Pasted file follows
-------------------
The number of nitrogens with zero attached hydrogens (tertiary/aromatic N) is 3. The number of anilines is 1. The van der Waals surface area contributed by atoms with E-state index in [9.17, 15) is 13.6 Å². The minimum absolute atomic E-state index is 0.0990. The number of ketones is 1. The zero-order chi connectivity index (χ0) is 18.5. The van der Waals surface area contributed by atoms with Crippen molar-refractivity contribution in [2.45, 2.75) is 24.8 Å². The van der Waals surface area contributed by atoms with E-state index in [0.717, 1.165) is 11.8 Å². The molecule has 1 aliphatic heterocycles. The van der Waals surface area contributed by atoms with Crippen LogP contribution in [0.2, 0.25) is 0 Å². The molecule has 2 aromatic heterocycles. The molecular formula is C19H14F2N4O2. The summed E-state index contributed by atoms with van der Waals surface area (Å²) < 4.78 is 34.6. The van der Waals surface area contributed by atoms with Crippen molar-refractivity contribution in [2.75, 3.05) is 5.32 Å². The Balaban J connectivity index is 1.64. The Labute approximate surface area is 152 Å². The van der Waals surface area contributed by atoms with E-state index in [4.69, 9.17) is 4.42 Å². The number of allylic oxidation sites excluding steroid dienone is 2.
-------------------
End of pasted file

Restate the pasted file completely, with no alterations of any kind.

The number of nitrogens with zero attached hydrogens (tertiary/aromatic N) is 3. The number of anilines is 1. The van der Waals surface area contributed by atoms with E-state index in [9.17, 15) is 13.6 Å². The minimum absolute atomic E-state index is 0.0990. The number of ketones is 1. The zero-order chi connectivity index (χ0) is 18.5. The van der Waals surface area contributed by atoms with Crippen molar-refractivity contribution in [2.45, 2.75) is 24.8 Å². The van der Waals surface area contributed by atoms with E-state index in [0.717, 1.165) is 11.8 Å². The molecule has 1 aliphatic heterocycles. The van der Waals surface area contributed by atoms with Crippen LogP contribution in [0.2, 0.25) is 0 Å². The molecule has 2 aromatic heterocycles. The molecular formula is C19H14F2N4O2. The summed E-state index contributed by atoms with van der Waals surface area (Å²) < 4.78 is 34.6. The van der Waals surface area contributed by atoms with Crippen molar-refractivity contribution in [2.75, 3.05) is 5.32 Å². The Balaban J connectivity index is 1.64. The Labute approximate surface area is 152 Å². The van der Waals surface area contributed by atoms with E-state index in [4.69, 9.17) is 4.42 Å². The number of allylic oxidation sites excluding steroid dienone is 2.